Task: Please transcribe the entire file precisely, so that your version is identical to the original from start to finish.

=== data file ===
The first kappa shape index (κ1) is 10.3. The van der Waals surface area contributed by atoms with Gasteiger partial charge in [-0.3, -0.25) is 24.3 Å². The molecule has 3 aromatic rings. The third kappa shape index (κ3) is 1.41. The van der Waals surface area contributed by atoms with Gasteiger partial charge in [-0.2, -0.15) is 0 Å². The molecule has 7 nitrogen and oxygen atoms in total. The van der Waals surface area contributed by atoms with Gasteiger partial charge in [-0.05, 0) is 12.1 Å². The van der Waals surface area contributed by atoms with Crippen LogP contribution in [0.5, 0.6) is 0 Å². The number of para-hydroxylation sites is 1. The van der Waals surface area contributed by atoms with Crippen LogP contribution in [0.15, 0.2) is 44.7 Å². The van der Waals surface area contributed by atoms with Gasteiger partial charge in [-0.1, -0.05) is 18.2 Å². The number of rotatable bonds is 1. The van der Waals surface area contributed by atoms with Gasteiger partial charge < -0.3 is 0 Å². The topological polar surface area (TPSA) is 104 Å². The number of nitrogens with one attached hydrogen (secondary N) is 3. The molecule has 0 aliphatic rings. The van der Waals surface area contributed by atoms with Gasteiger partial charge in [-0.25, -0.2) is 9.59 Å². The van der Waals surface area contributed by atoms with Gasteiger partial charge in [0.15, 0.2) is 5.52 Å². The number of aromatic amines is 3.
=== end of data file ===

The first kappa shape index (κ1) is 10.3. The van der Waals surface area contributed by atoms with Gasteiger partial charge in [-0.3, -0.25) is 24.3 Å². The molecule has 3 aromatic rings. The third kappa shape index (κ3) is 1.41. The van der Waals surface area contributed by atoms with Gasteiger partial charge in [-0.2, -0.15) is 0 Å². The molecule has 7 nitrogen and oxygen atoms in total. The van der Waals surface area contributed by atoms with Gasteiger partial charge in [-0.05, 0) is 12.1 Å². The van der Waals surface area contributed by atoms with Crippen LogP contribution in [0.5, 0.6) is 0 Å². The number of para-hydroxylation sites is 1. The van der Waals surface area contributed by atoms with Crippen LogP contribution in [0.15, 0.2) is 44.7 Å². The van der Waals surface area contributed by atoms with Gasteiger partial charge in [-0.1, -0.05) is 18.2 Å². The number of rotatable bonds is 1. The van der Waals surface area contributed by atoms with Gasteiger partial charge < -0.3 is 0 Å². The topological polar surface area (TPSA) is 104 Å². The number of nitrogens with one attached hydrogen (secondary N) is 3. The molecule has 0 aliphatic rings. The van der Waals surface area contributed by atoms with Gasteiger partial charge in [-0.25, -0.2) is 9.59 Å². The van der Waals surface area contributed by atoms with Gasteiger partial charge in [0.15, 0.2) is 5.52 Å². The number of aromatic amines is 3.